The Sleepless Unrest: Noise to Signal and Back Again, by Dayne Linford
Marooned following the cancellation of SyFy’s infamous Ghost Hunters, directors Kendall and Vera Whelpton pursue similar material in Sleepless Unrest, concerning the reputed real-life counterpart to the home from The Conjuring. With the turgid pace of a particularly long reality-in-name-only television episode, however, the film plods through two weeks of too many empty rooms and errant, over-interpreted dust particles, the shivering declaration of their horror hit pedigree doing all the actual work. Invited by the new owners of the three century old Rhode Island home, Cory and Jennifer Heinzen, the Whelptons are joined by friends and paranormal investigators Brian Murray and Richel Stratton, also from Ghost Hunters spin-offs, all wielding cameras and sensors and gadgets aplenty to document literally everything they can.
Kitschy fan service abounds. Vaguely creepy dolls lie tucked away in grandfather clocks, a cryptic note tumbles out of a conveniently hefted book, and the Heinzens have even saved a little crawlspace entrance to open with the documentary crew. Most egregious, and hilariously shabby, is the pentagram “somebody” scribbled in a lonesome pile of sand left inexplicably in the attic. Whatever might be haunting this place only seems to enjoy cheap tricks once – no further pentagrams make an appearance. Heedless, our intrepid crew skulks through the basement’s stone and mortar walls, split by broad metal pipes and vents, treating the diverse utility machines, ranging from modern to quite old, as objects of fear and apprehension. They really outdo themselves when they find the well, surreptitiously if a little suspiciously covered by a small board, tucked innocently enough in the back, a remnant of previous times.
To our plucky documentarians, this is a creepy, haunted well, but more striking is the convenience of a well in your own home before running water. You can feel a palpable friction between defunct wells and modern water heaters, sewage pipes and gilted coal furnace doors, a battalion of paranormal investigators with gadgets various wondering why the old cellar is so cold, the fugitive past and the ignorant present. If you’re slightly curious, the house is littered not with apparitions but historical telltales of half a millenia of European settlement. This genocidal occupation is evoked in a passing reference to King Philip’s War, a devastating conflict between European settlers and a coalition of the Wompanoag and Narragansett First Nations. Not to meaningfully engage with the actual weight of living in this territory as occupier or occupied for centuries, but instead only as a trivial aside for a potential, much desired spectral springboard.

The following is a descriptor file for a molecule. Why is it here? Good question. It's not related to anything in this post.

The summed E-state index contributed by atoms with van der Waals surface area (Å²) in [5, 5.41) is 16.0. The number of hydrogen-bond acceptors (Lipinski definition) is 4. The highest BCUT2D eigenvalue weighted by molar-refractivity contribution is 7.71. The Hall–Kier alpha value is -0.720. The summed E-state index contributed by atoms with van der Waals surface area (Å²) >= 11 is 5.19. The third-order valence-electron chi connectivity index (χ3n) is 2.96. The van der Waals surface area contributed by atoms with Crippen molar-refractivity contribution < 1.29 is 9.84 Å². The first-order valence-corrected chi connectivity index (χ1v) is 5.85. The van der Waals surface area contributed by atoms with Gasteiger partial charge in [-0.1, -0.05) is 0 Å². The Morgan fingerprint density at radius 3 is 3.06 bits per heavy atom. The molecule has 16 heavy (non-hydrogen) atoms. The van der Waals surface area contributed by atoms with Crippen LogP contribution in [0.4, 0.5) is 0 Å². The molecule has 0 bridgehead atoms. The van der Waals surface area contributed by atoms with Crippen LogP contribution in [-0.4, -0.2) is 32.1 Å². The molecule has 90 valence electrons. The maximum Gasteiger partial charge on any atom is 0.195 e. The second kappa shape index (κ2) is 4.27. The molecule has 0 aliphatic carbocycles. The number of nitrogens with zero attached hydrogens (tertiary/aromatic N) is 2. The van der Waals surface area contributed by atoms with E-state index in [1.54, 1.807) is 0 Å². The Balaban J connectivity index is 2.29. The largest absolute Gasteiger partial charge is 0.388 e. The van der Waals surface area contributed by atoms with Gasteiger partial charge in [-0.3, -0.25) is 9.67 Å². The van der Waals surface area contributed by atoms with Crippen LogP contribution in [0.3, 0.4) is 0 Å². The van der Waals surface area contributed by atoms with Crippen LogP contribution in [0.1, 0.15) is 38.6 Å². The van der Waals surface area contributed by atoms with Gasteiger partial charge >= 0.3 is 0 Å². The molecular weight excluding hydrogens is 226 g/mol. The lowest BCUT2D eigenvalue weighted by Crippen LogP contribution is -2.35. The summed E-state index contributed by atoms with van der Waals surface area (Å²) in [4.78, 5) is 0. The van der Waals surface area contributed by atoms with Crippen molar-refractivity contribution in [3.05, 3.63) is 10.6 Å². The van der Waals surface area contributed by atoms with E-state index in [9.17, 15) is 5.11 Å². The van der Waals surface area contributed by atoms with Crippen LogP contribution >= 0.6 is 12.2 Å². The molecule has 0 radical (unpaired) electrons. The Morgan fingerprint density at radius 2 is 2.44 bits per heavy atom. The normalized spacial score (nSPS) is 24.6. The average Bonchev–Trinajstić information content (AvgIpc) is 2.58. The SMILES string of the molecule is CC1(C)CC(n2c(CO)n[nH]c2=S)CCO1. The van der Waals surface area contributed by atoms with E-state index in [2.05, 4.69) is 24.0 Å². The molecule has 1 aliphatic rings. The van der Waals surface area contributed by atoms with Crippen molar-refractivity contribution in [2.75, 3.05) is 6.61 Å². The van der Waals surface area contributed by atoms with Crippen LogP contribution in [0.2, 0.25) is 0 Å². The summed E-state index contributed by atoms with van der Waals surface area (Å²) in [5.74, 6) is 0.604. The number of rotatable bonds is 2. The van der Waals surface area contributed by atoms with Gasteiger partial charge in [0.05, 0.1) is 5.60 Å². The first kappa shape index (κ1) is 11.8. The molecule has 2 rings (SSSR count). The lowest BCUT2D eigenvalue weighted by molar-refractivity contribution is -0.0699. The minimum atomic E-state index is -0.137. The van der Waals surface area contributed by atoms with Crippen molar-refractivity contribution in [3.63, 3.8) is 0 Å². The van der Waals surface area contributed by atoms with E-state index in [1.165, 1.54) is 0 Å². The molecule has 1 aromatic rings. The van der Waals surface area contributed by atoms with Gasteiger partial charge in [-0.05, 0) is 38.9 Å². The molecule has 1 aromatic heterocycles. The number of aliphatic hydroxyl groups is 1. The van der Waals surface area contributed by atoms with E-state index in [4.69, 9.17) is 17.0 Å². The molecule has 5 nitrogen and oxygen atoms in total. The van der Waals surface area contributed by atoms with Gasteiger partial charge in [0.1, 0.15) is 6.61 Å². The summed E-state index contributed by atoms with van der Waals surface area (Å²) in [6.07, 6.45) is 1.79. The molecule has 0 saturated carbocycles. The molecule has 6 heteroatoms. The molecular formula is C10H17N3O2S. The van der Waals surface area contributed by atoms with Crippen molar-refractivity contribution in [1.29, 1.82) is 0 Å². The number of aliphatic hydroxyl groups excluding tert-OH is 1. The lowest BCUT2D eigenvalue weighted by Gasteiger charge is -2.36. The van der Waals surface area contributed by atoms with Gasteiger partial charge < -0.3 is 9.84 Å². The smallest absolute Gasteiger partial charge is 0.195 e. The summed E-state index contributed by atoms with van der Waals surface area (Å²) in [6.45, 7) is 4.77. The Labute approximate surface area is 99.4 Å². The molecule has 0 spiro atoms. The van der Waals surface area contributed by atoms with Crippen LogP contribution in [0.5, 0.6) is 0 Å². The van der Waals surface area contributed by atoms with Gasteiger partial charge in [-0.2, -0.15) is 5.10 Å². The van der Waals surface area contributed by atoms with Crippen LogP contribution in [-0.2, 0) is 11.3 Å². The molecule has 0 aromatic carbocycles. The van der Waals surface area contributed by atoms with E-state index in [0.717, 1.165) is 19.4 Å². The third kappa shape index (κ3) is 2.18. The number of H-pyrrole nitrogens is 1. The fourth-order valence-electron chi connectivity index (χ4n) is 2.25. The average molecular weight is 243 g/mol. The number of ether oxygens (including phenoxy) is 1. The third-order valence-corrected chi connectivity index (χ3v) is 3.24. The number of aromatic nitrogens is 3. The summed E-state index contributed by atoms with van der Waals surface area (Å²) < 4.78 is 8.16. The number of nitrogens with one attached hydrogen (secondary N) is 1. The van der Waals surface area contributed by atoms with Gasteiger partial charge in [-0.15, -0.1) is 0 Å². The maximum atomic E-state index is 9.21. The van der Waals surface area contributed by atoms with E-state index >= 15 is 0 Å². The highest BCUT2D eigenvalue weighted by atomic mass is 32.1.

By the big climactic scene, largely composed of beanie-wearing men stumbling around the woods in winter, banging on trees and mentioning to nearby ghosts that it’d “be really great” if the ghosts would bang back, the film has exhausted any capability to take these people or their phenomena seriously. A solid hour of cameras panning past anything of interest to focus on the gratuitously shocked expressions of our investigators has inured us, and even the human face, inimitable inspiration for thousands of years of artistic pursuit, is past its empathetic limits. We can only watch dully as they finally run out reaction shots from wood noises, and are suddenly home. Any hope the ordeal has passed, however, is dashed as filmmakers and investigators credulously report the phenomena have followed them, eagerly flipping lights off and on to demonstrate reported happenings, ominously zooming in on a toy that appears to have gone off all on its own.
Stunts shoddier and more tawdry than these, like the infamous, exposed Amityville hoax, have raked in millions for tricksters and studio bosses alike, and will continue into eternity. There’s nothing wrong with a creepy tale for campfires – cinema’s tradition of horror is one of its crown jewels. The redundantly titled Sleepless Unrest and its like aren’t execrable because they want to make our skin crawl and get us to jump in our seats. What’s repulsive is how thoroughly incurious they are, about either a natural or supernatural world where humans make careers out of running around in the woods scaring themselves, and other humans line up in droves to see it. The shadow of history, the mystery of other people’s lives, the idea that there’s something terrifying or sublime beyond our ken, these are all discarded in favor of beeping electrograms and following floaties around the room. It’s just all so disappointing, and you’re left wondering if they’re just as thoroughly bored with it all as you are.